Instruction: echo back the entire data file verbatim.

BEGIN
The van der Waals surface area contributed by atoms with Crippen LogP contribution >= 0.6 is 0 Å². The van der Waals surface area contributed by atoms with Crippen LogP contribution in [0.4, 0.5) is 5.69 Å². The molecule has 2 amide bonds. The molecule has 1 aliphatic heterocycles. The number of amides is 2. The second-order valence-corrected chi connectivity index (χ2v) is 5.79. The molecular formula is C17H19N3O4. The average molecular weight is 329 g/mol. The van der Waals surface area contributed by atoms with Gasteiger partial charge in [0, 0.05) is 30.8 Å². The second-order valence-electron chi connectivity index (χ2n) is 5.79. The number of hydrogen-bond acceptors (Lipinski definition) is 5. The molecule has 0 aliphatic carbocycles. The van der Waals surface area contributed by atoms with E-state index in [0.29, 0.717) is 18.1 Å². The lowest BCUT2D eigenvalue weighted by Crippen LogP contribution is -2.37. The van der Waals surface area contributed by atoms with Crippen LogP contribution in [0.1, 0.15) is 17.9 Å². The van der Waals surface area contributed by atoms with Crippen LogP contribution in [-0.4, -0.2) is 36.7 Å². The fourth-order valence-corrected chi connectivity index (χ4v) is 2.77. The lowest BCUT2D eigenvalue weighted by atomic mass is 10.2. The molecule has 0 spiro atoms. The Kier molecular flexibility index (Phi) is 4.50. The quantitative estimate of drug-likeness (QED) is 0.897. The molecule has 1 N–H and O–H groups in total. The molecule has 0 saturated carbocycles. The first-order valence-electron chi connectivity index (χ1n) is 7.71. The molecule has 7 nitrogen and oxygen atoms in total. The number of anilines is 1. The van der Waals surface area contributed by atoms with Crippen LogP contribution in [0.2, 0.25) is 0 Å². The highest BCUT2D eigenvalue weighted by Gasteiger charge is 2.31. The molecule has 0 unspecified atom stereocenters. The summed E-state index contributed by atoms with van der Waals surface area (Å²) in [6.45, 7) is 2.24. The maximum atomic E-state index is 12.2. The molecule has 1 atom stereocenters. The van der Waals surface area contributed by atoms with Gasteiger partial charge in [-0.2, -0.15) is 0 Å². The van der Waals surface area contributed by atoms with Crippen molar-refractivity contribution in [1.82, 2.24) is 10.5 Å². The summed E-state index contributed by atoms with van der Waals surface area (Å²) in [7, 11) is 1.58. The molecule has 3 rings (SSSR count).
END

The van der Waals surface area contributed by atoms with Crippen LogP contribution >= 0.6 is 0 Å². The van der Waals surface area contributed by atoms with Crippen LogP contribution in [0.4, 0.5) is 5.69 Å². The molecule has 2 amide bonds. The molecule has 1 aliphatic heterocycles. The number of amides is 2. The second-order valence-corrected chi connectivity index (χ2v) is 5.79. The molecular formula is C17H19N3O4. The average molecular weight is 329 g/mol. The van der Waals surface area contributed by atoms with Gasteiger partial charge in [0, 0.05) is 30.8 Å². The second-order valence-electron chi connectivity index (χ2n) is 5.79. The number of hydrogen-bond acceptors (Lipinski definition) is 5. The molecule has 0 aliphatic carbocycles. The van der Waals surface area contributed by atoms with E-state index in [0.29, 0.717) is 18.1 Å². The lowest BCUT2D eigenvalue weighted by Crippen LogP contribution is -2.37. The van der Waals surface area contributed by atoms with Crippen LogP contribution in [0.1, 0.15) is 17.9 Å². The van der Waals surface area contributed by atoms with Crippen LogP contribution in [-0.4, -0.2) is 36.7 Å². The fourth-order valence-corrected chi connectivity index (χ4v) is 2.77. The lowest BCUT2D eigenvalue weighted by atomic mass is 10.2. The molecule has 0 spiro atoms. The Kier molecular flexibility index (Phi) is 4.50. The quantitative estimate of drug-likeness (QED) is 0.897. The molecule has 1 N–H and O–H groups in total. The molecule has 0 saturated carbocycles. The first-order valence-electron chi connectivity index (χ1n) is 7.71. The molecule has 7 nitrogen and oxygen atoms in total. The number of anilines is 1. The van der Waals surface area contributed by atoms with Crippen LogP contribution in [0.2, 0.25) is 0 Å². The highest BCUT2D eigenvalue weighted by Gasteiger charge is 2.31. The molecule has 0 unspecified atom stereocenters. The summed E-state index contributed by atoms with van der Waals surface area (Å²) in [6.45, 7) is 2.24. The maximum atomic E-state index is 12.2. The molecule has 1 atom stereocenters. The van der Waals surface area contributed by atoms with Gasteiger partial charge in [-0.2, -0.15) is 0 Å². The van der Waals surface area contributed by atoms with Crippen molar-refractivity contribution in [1.82, 2.24) is 10.5 Å². The summed E-state index contributed by atoms with van der Waals surface area (Å²) in [7, 11) is 1.58. The molecule has 3 rings (SSSR count).